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Tuesday, December 05, 2023


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As both belief and doubt are open to excesses, it is perhaps best to hold them in abeyance as much as possible, (especially belief), and instead endeavor to see things directly. That is what I try to do, in my 74th year, and for many decades previously. In the material world, this approach equates pretty much to the scientific technique; In the realm of the spirit, it means quietly listening. I think this is the safest approach, both personally, to maintain sanity, and socially, to avoid societal collapse.

I do have some core beliefs, the goodness of God and His creation being a fundamental one. I try to see that as much as possible, though, and to live it as well.

One of your better comments, Joe.

Simone Weil is good on listening, and William James on overbelief.

Thank you Brother Bill. Of William James, I have only read "The Varieties of Religious Experience;" and of Simone Weil, I have read not at all; If you could recommend some further reading for an architect who does not primarily think in words, I would appreciate it. Thanks!

Bro "Catacomb" Joe

Thanks for digging this up, Bill.

We are now eight years on from the exchange posted above, and things do, indeed, seem to have deteriorated rather badly.

At the time I wrote that post I was mostly concerned with the demolition of axioms by the wrecking-ball of unchecked skepticism. I worried that in our science-minded era, any principles or postulates that couldn't easily defend themselves as provably true would be consigned to the flames -- no matter how incapable we might be, when hauling them into the dock, of really understanding their role as structural supports for a viable civilization. (Perhaps the best example of this, before our own sorry era, was the wholesale chucking-out-of-everything in the aftermath of the French Revolution.)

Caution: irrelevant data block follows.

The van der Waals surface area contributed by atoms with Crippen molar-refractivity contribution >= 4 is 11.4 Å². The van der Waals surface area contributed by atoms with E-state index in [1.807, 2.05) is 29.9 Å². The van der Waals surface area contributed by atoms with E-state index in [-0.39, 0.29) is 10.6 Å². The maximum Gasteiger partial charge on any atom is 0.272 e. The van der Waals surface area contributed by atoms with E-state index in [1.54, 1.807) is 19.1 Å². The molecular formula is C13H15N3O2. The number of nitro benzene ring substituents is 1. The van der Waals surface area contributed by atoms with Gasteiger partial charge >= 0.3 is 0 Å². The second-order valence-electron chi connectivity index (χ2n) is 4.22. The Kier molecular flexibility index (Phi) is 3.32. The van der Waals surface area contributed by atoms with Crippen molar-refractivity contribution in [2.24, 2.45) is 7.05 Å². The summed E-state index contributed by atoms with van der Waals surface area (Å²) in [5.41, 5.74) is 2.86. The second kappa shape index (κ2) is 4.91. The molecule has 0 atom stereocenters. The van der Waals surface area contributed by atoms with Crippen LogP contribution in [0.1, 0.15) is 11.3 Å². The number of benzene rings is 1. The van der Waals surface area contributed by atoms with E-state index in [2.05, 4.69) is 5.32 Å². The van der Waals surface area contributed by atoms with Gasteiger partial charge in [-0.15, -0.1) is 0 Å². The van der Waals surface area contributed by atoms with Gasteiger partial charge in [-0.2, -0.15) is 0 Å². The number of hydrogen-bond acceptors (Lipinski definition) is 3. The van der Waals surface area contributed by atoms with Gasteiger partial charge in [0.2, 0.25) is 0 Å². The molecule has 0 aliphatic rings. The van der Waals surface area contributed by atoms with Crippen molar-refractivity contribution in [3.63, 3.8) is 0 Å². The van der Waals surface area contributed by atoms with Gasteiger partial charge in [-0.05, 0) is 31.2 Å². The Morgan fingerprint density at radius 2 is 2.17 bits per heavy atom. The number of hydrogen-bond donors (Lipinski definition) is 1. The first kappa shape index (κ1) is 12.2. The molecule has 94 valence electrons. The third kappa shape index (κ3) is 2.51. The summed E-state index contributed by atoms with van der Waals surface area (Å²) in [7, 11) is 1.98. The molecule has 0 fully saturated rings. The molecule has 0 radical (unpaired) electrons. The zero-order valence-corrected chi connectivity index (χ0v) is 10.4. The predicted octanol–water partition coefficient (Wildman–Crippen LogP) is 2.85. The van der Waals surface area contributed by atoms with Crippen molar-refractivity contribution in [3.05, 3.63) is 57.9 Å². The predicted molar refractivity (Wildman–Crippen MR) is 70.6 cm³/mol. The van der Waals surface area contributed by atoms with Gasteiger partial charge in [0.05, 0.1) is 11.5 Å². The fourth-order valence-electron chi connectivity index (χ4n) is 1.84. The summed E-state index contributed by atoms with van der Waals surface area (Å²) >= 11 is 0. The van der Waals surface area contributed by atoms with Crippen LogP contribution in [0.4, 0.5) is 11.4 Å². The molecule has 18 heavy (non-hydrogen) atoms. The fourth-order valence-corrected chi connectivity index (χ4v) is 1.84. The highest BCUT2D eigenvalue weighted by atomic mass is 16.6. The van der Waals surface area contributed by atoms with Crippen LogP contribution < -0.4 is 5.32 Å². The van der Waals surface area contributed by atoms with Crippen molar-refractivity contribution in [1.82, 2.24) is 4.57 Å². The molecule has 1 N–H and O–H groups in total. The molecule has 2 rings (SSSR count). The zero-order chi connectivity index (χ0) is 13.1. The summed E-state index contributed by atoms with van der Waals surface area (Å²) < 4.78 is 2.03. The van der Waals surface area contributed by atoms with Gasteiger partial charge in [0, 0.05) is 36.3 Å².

At the time, you rightly pointed out that the same spirit of dogged inquiry had its upside as well; that it had in many ways greatly improved the quality of our lives. I agreed.

You wrote:

Doubt is good insofar as it is in the service of cognition. How do we keep it in the service of cognition, and prevent it from becoming an all-corrosive end in itself and to that extent a disease of cognition and an underminer of all 'axioms,' especially those on which our civilization rests?

I don't know.

Well, I didn't either, and I still don't. Even some of our latest technological advances, such as social media and AI, are starting to strike me as having a great deal more downside than upside, and it often seems to me that as things accelerate we are falling farther and farther behind in our attempts to foresee the consequences of what we are creating, even as we step harder and harder on the gas.

But whereas in 2015 I was mostly concerned with the methodical demolition of familiar and traditional axioms, what has become clearer to me in 2023 is that is that, like physical nature, human nature also abhors a vacuum. Try as we might, we simply cannot do without some collection of fundamental beliefs, and so now, having thrown out all the old ones, we're just making up new ones from scratch.

Science, having finished its job in demolishing the transcendent pillars of our civilization, now turns its attention to mere technology. Meanwhile, in Western culture it is suddenly axiomatic that men can become women; that all the variation in life-outcomes among human groups is due to the luminiferous aether of Racism; that "Diversity is our strength"; that "Our Democracy" is more important than being governed well; that who does a job matters more than how well it's done; that masculinity is toxic; and so on -- and as always, heresy is policed with piety and vigor.

To quote Chesterton:

When men choose not to believe in God, they do not thereafter believe in nothing; they then become capable of believing in anything.

In re Pollack, Dec 06, 2023 - Right on!

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